Influence of Epiretinal Membranes on the Retinal Nerve Fiber Layer Thickness Measured by Spectral Domain Optical Coherence Tomography in Glaucoma
Purpose: We investigated changes in the thickness of the peripapillary retinal nerve fiber layer (RNFL) following the onset of an epiretinal membrane (ERM) in glaucoma patients. Methods: Among regularly monitored glaucoma patients, patients with a newly diagnosed ERM were consecutively enrolled. Before and after the onset of ERM, the RNFL thickness was measured using spectral domain optical coherence tomography, and a visual field examination was performed using a Humphrey field analyzer. Changes in RNFL thickness parameters and global indices of the visual field analyzer were assessed. Results: In a total of 28 eyes from 28 patients, the average RNFL thickness increased by a mean of 4.0 ± 7.4 μm (p = 0.009) after ERM onset. There was an increase in the superior, nasal, and temporal quadrant RNFL thicknesses, and the change in the temporal RNFL thickness was significant (14.4 ± 21.2 μm, p < 0.001). However, the inferior RNFL thickness decreased by -0.6 ± 7.5 μm (p = 0.116). In the visual field examination, the mean deviation decreased significantly by -0.8 ± 1.7 dB (p = 0.038), from -14.6 to -15.4 dB. Conclusions: A significant increase in average RNFL thickness was detected following ERM onset in glaucoma patients, although there was deterioration of the mean deviation in the visual field. When ERM occurs in glaucoma patients, clinicians should be aware that RNFL thickness measurements obtained with a spectral domain optical coherence tomography may underestimate the status of glaucomatous optic neuropathy.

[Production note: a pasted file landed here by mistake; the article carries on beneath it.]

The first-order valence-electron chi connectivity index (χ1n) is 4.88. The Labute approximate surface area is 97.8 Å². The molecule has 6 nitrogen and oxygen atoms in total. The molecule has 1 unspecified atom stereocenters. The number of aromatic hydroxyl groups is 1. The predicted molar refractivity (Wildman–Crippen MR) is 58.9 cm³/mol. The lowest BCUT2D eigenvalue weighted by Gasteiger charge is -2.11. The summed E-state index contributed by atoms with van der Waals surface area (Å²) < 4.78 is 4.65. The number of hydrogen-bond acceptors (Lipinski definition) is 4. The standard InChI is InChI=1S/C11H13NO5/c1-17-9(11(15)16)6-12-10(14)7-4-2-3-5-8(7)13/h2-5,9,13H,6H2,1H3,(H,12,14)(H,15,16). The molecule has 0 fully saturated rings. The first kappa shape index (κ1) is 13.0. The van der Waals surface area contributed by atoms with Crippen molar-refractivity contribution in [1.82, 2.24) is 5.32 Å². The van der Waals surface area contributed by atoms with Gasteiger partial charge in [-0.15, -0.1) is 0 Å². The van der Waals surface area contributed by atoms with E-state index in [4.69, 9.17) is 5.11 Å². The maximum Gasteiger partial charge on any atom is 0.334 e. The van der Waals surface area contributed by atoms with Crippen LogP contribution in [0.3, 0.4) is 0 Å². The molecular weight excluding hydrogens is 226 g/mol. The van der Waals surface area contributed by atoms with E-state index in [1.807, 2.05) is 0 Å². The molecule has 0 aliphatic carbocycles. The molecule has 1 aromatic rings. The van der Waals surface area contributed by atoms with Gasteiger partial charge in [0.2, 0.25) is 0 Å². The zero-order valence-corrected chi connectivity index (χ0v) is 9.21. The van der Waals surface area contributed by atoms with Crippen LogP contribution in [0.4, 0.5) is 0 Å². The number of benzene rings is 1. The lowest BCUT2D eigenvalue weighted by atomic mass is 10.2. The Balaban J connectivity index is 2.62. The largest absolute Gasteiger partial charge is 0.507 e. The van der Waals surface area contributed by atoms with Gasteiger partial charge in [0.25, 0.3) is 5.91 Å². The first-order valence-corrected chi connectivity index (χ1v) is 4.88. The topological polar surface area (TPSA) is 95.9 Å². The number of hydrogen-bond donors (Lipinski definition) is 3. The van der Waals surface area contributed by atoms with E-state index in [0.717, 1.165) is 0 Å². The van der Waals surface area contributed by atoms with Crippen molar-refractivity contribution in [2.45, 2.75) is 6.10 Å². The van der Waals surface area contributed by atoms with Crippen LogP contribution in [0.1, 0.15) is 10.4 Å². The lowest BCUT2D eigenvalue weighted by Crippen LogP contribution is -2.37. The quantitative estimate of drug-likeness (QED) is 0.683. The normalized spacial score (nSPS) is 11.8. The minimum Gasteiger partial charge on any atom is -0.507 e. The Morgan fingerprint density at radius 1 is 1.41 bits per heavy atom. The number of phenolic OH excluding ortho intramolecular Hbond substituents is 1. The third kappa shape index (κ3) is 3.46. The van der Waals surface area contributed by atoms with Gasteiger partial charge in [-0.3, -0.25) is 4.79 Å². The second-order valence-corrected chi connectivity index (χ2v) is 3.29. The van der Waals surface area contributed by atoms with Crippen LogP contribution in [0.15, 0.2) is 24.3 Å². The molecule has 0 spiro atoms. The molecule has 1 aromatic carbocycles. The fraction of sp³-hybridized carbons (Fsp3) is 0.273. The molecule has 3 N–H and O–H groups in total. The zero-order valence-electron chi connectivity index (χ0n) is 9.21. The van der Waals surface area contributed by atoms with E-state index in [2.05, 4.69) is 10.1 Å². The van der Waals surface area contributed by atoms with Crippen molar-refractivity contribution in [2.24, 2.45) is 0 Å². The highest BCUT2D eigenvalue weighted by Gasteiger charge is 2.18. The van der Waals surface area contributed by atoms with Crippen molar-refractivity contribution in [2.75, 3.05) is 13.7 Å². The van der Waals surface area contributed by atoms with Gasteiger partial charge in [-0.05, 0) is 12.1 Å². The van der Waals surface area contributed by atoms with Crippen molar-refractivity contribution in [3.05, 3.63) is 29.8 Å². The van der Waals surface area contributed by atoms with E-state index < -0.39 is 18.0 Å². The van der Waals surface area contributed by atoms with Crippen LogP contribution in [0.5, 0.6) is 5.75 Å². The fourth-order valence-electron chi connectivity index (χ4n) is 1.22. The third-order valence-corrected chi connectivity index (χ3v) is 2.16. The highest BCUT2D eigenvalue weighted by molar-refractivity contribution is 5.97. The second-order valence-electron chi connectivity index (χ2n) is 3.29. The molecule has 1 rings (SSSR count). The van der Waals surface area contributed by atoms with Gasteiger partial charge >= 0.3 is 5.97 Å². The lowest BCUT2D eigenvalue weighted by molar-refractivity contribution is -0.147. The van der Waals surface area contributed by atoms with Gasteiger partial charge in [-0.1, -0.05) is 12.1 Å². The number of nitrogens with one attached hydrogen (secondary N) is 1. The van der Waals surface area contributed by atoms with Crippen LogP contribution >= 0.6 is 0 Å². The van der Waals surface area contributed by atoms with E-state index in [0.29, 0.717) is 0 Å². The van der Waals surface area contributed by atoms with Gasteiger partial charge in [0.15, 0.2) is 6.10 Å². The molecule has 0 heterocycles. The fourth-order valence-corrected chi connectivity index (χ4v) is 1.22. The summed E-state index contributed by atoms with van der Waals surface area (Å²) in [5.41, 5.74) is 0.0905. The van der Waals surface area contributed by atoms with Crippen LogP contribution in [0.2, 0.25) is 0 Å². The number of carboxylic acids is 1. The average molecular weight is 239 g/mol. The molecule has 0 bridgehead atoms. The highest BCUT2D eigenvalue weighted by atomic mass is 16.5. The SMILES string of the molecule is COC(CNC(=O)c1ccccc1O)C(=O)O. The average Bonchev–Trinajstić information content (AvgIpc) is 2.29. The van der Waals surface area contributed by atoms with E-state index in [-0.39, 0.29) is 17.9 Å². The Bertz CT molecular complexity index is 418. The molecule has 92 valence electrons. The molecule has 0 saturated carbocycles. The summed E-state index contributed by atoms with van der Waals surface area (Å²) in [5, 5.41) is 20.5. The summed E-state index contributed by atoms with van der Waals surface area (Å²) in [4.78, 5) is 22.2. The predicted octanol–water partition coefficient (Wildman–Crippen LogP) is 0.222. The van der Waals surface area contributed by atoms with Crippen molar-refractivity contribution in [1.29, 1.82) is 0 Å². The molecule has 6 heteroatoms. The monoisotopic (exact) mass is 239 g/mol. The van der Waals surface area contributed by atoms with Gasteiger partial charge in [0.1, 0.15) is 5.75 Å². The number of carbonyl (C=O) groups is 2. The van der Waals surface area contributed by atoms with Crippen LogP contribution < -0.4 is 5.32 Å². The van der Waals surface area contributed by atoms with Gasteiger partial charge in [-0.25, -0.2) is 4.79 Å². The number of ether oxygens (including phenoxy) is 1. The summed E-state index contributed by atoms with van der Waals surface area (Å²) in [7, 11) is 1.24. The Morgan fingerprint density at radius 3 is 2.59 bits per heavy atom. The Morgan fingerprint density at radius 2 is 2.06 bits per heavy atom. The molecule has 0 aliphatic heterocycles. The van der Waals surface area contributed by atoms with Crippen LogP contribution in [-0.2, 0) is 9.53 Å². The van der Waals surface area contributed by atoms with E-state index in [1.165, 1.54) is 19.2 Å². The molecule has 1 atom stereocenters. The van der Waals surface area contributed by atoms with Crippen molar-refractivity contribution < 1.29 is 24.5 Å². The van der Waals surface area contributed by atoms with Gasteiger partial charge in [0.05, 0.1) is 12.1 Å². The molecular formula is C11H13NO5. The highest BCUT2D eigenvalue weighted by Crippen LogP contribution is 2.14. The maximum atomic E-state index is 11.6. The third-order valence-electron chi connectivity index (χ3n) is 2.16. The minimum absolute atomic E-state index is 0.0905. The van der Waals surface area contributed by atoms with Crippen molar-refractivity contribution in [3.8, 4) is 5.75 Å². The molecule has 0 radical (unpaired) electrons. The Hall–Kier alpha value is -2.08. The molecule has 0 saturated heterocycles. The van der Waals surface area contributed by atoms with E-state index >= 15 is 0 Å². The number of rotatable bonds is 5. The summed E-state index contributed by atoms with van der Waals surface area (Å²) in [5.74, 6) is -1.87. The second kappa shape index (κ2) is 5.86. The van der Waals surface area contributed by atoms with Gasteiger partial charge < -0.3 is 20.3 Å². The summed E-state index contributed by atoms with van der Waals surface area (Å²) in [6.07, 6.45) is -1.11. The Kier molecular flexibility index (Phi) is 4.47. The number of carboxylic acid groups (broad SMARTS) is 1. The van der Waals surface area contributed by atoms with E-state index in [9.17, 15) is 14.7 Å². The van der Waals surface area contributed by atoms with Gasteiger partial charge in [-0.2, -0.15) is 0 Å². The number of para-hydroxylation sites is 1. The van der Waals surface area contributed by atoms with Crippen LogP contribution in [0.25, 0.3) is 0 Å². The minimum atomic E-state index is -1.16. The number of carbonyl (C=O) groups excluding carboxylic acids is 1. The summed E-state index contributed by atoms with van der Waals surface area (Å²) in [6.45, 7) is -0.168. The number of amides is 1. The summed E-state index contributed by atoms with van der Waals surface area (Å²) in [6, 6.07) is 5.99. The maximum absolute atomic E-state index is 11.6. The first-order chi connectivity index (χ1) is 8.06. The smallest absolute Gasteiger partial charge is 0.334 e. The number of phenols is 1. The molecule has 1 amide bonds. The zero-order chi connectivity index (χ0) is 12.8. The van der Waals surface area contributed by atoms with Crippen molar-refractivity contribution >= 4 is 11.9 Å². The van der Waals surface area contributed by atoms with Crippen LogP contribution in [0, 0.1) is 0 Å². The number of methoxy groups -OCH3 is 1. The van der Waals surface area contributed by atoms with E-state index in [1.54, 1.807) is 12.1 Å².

Materials and Methods
Conflict of Interest